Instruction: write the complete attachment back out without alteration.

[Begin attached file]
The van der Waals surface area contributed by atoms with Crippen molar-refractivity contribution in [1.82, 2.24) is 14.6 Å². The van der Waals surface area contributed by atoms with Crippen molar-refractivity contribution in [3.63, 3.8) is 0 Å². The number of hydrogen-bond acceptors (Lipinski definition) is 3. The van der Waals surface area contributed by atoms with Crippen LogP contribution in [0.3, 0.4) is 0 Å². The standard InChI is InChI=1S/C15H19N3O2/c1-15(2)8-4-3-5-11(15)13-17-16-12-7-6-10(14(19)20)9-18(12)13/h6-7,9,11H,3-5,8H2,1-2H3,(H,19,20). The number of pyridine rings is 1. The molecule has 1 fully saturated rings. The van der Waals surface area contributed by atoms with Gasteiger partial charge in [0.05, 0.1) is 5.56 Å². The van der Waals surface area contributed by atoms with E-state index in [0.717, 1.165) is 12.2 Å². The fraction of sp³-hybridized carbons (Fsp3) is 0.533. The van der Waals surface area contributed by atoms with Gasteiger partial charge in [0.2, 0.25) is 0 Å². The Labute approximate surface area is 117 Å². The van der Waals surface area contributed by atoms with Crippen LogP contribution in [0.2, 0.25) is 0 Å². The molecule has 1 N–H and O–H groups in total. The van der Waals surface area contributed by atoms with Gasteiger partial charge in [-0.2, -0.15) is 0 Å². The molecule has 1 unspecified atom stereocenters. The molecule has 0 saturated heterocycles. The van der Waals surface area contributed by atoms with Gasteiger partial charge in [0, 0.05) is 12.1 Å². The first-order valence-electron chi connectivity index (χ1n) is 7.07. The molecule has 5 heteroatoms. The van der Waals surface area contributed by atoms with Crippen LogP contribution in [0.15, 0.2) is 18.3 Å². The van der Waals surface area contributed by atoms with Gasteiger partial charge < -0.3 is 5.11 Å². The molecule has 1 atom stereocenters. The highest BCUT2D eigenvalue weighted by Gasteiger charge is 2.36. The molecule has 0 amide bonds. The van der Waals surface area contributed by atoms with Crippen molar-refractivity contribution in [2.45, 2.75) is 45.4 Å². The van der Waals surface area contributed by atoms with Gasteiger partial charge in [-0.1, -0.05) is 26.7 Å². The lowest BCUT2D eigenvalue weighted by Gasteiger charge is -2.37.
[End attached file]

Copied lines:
The van der Waals surface area contributed by atoms with Crippen molar-refractivity contribution in [1.82, 2.24) is 14.6 Å². The van der Waals surface area contributed by atoms with Crippen molar-refractivity contribution in [3.63, 3.8) is 0 Å². The number of hydrogen-bond acceptors (Lipinski definition) is 3. The van der Waals surface area contributed by atoms with Crippen LogP contribution in [0.3, 0.4) is 0 Å². The standard InChI is InChI=1S/C15H19N3O2/c1-15(2)8-4-3-5-11(15)13-17-16-12-7-6-10(14(19)20)9-18(12)13/h6-7,9,11H,3-5,8H2,1-2H3,(H,19,20). The number of pyridine rings is 1. The molecule has 1 fully saturated rings. The van der Waals surface area contributed by atoms with Gasteiger partial charge in [0.05, 0.1) is 5.56 Å². The van der Waals surface area contributed by atoms with E-state index in [0.717, 1.165) is 12.2 Å². The fraction of sp³-hybridized carbons (Fsp3) is 0.533. The van der Waals surface area contributed by atoms with Gasteiger partial charge in [0.2, 0.25) is 0 Å². The Labute approximate surface area is 117 Å². The van der Waals surface area contributed by atoms with Crippen LogP contribution in [0.2, 0.25) is 0 Å². The molecule has 1 N–H and O–H groups in total. The van der Waals surface area contributed by atoms with Gasteiger partial charge in [-0.2, -0.15) is 0 Å². The molecule has 1 unspecified atom stereocenters. The molecule has 0 saturated heterocycles. The van der Waals surface area contributed by atoms with Gasteiger partial charge in [0, 0.05) is 12.1 Å². The first-order valence-electron chi connectivity index (χ1n) is 7.07. The molecule has 5 heteroatoms. The van der Waals surface area contributed by atoms with Crippen LogP contribution in [0.15, 0.2) is 18.3 Å². The van der Waals surface area contributed by atoms with Gasteiger partial charge < -0.3 is 5.11 Å². The molecule has 1 atom stereocenters. The highest BCUT2D eigenvalue weighted by Gasteiger charge is 2.36. The molecule has 0 amide bonds. The van der Waals surface area contributed by atoms with Crippen molar-refractivity contribution in [2.45, 2.75) is 45.4 Å². The van der Waals surface area contributed by atoms with Gasteiger partial charge in [-0.1, -0.05) is 26.7 Å². The lowest BCUT2D eigenvalue weighted by Gasteiger charge is -2.37.